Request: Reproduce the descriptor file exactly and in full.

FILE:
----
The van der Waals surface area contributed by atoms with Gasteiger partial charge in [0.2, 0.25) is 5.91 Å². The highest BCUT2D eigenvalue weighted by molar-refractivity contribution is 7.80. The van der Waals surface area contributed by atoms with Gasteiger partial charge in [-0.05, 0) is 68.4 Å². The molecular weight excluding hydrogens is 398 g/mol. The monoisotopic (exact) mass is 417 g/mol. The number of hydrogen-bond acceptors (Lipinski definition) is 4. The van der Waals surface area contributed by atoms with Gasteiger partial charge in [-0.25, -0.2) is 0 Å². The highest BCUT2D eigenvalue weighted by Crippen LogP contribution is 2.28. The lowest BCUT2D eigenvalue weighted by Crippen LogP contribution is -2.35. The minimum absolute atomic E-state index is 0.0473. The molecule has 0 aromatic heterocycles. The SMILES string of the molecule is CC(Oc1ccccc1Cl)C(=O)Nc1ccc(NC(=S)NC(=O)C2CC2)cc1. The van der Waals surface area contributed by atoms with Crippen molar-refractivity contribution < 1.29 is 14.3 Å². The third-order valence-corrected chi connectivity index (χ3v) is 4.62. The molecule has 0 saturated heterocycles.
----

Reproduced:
The van der Waals surface area contributed by atoms with Gasteiger partial charge in [0.2, 0.25) is 5.91 Å². The highest BCUT2D eigenvalue weighted by molar-refractivity contribution is 7.80. The van der Waals surface area contributed by atoms with Gasteiger partial charge in [-0.05, 0) is 68.4 Å². The molecular weight excluding hydrogens is 398 g/mol. The monoisotopic (exact) mass is 417 g/mol. The number of hydrogen-bond acceptors (Lipinski definition) is 4. The van der Waals surface area contributed by atoms with Gasteiger partial charge in [-0.25, -0.2) is 0 Å². The highest BCUT2D eigenvalue weighted by Crippen LogP contribution is 2.28. The lowest BCUT2D eigenvalue weighted by Crippen LogP contribution is -2.35. The minimum absolute atomic E-state index is 0.0473. The molecule has 0 aromatic heterocycles. The SMILES string of the molecule is CC(Oc1ccccc1Cl)C(=O)Nc1ccc(NC(=S)NC(=O)C2CC2)cc1. The van der Waals surface area contributed by atoms with Crippen molar-refractivity contribution < 1.29 is 14.3 Å². The third-order valence-corrected chi connectivity index (χ3v) is 4.62. The molecule has 0 saturated heterocycles.